The Blue Planetary Nebula

NGC 3918 in Centaurus

Magnitude: 
+8.2
Diameter:
0.4 light years.
Distance:
4,300 light years.
Apparent size:
0.3 arc min
Exposure:
20 minutes
Field of View:
18.7 x 12.7 arcmin
Image date:
2021-06-15

Also known as “The Southerner”

If I had a much bigger astronomy budget or maybe if I could suddenly become a professional astronomer, then planetary nebulae are the objects which I would choose to study. They consist of gas ejected from dying stars and they are typically somewhat bigger than the Solar System in diameter.

With some notable exceptions, most planetary nebulae appear quite small in an amateur telescope, so they don’t always make the most captivating of images. However, every planetary nebula has evolved differently and will look unique and exquisite in images obtained by the largest professional telescopes.

The Blue Planetary nebula appears quite small at 0.3 arc minutes (one two hundredth of a degree) and my image only picks out the central core of the nebula.

A Previous Image

I’ve imaged it before using a DSLR on an 8″ Schmidt-Cassegrain telescope and the images both look somewhat similar: a small blue disc. This is an old one from 2009:

2009-07-18 NGC 3918 the Blue Planetary Nebula
Meade LX-90 and Canon 300D

It’s actually much more than a blue circle. Its Hubble picture is remarkable and reveals far more of the very faint detail in the nebula.

Location

Location of the Centaurus constellation in the whole sky:

Location of the Blue Planetary Nebula near the Southern Cross:

nova.astrometry.net

Sometimes the Astrometry website is off line and the Astrometry images will not appear .

Thanks for reading 🙃

Telescope & Imaging Details

Telescope:SkyWatcher Esprit 120 mm apochromatic 3-element refractor; 840 mm f/l @ f/7.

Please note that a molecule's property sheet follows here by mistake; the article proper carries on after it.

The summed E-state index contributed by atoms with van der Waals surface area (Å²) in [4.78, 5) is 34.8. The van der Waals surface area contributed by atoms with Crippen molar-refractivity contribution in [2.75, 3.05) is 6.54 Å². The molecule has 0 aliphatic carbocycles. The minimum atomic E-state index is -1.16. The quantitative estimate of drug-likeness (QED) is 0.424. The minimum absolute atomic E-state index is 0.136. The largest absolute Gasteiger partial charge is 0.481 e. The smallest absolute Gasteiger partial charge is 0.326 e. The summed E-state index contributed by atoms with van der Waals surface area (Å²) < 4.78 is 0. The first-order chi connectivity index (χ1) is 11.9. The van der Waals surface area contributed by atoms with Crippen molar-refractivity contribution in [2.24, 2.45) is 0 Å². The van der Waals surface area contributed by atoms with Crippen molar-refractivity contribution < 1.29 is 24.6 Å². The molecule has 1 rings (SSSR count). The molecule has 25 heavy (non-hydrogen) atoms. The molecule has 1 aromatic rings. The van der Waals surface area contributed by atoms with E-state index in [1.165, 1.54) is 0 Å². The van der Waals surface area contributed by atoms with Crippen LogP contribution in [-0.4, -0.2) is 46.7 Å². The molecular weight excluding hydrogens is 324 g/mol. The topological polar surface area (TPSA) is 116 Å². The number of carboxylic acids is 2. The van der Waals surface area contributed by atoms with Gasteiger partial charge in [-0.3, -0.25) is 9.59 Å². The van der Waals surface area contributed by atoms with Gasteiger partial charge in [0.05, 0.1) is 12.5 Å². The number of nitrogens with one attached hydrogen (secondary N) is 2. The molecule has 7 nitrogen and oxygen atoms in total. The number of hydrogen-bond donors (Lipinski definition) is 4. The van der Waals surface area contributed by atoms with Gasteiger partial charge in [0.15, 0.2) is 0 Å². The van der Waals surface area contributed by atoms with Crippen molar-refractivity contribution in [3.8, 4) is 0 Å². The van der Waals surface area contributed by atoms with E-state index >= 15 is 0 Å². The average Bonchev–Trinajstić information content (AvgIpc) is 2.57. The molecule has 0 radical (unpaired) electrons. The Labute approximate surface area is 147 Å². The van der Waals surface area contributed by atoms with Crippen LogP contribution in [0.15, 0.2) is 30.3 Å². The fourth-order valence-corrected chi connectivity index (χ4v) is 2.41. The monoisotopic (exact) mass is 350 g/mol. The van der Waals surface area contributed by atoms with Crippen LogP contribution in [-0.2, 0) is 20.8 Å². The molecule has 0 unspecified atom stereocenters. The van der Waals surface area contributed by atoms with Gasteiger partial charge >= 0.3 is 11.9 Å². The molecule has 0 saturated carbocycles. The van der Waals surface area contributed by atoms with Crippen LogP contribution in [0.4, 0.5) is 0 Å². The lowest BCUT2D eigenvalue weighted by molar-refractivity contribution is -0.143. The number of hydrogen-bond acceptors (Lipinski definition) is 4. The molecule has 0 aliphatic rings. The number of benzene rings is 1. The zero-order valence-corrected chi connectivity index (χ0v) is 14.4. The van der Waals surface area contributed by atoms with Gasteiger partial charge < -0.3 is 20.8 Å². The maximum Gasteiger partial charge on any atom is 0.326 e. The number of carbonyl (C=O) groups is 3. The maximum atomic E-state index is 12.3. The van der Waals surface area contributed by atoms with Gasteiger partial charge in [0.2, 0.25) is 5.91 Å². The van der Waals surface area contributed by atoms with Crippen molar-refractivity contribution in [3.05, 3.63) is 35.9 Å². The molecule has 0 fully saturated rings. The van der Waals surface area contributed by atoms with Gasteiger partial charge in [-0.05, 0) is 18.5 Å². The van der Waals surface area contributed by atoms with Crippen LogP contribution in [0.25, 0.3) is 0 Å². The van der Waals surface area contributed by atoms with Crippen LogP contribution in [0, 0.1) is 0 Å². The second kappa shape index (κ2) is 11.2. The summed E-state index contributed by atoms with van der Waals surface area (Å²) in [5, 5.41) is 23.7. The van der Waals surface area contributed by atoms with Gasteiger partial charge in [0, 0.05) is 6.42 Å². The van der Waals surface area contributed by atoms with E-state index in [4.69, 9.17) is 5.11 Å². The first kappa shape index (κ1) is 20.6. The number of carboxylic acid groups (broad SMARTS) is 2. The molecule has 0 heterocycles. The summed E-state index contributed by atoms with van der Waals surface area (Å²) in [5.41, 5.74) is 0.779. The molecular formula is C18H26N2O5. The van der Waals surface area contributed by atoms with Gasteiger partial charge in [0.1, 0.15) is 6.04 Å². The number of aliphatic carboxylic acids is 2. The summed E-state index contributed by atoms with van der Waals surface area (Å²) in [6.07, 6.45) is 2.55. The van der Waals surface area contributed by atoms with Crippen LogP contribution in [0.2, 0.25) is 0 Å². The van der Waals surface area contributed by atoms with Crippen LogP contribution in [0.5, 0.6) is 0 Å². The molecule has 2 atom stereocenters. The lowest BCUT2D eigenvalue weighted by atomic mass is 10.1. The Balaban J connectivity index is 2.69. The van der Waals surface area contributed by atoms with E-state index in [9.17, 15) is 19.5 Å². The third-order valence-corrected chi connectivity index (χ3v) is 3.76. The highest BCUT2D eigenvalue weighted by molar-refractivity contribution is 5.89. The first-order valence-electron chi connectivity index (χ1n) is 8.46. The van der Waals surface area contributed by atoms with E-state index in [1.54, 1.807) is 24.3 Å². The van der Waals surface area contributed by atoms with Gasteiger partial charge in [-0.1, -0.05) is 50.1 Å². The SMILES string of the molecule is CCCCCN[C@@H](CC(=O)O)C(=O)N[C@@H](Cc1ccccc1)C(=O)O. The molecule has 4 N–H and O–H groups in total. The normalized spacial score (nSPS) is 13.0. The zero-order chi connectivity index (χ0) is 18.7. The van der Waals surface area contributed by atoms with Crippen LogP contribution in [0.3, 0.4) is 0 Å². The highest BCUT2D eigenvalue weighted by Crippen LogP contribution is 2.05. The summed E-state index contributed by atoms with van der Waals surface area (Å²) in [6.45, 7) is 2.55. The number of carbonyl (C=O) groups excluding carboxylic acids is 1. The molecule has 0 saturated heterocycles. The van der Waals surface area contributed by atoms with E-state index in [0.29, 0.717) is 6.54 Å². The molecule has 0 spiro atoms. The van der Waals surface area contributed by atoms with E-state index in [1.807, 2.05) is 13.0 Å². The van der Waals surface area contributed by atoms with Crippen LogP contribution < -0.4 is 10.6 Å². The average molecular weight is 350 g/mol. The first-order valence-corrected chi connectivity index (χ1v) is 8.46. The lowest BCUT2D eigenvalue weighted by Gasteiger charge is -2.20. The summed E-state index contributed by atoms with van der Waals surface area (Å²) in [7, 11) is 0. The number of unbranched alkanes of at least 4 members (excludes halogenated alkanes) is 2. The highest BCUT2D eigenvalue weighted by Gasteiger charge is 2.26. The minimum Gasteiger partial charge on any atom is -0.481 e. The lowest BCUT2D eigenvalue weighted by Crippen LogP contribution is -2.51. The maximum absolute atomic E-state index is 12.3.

Optics:Field flattener; ZWO Duo-band Hα (656nm) and [OIII] (500nm) filter.
Mount & Guiding:SkyWatcher EQ6-R Pro mount; ZWO ASI120 guide camera.
Imaging camera: ZWO ASI 290 MC
Software:Control: Cartes du Ciel, ASCOM, EQMOD, PHD2. Imaging: SharpCap, Gimp.
Observatory:34° South.

Images © Roger Powell

I’m one of the founder members of Macarthur Astronomical Society and current webmaster.

14 Comments

  1. I think you mean “Its” not “It’s”, although “The” would work almost as well.

    It could be the calibration, but your latest photo trends more to green (aqua or turquoise) whereas the older one is blue. And, yes, the Hubble photo has a bit more detail.

    Liked by 1 person

    1. The colour will always vary in astro-images, depending on the camera used, filters employed and the final processing tweaks.

      The 2009 image was taken with a standard Canon 300D camera. DLSRs are not renowned for the colour accuracy of astro-images, unless modified by removing the internal IR filter, Some of my astro-friends have done this but it then renders the camera useless for general photography.

      https://skiesandscopes.com/astro-modified-dslr/

      It’s difficult to tell what a “true” colour is. Look at any deep sky object with the naked eye through a telescope and you will only see black and white.

      The offending apostrophe has been banished.

      Liked by 1 person

      1. Well it does represent the death throes of a previously Sun-like star somewhere inside it, so it’s ok to be sad.

        One day, the Sun’s planetary nebula evolution will scorch the Earth. If it survives the event, it will be the Black Planet.

        Like

    1. Thanks, JS. The events which precede the gas eruptions are complex and can be made even more so if they occur in close multiple star systems. Some astronomers are lucky enough to spend a lifetime studying what goes on!

      Liked by 1 person

    1. Planetary nebulae are a different class of object to the massive hydrogen nebulae and really are small in comparison, because they emanate from a single dying star.

      The close planetary nebula like the Helix (790 light years away): https://cosmicfocus.wordpress.com/2017/10/02/the-helix-nebula/ appear much larger but the vast majority of them are much further away and so appear tiny, and fascinating but elusive to amateur astronomers like me.

      Liked by 1 person

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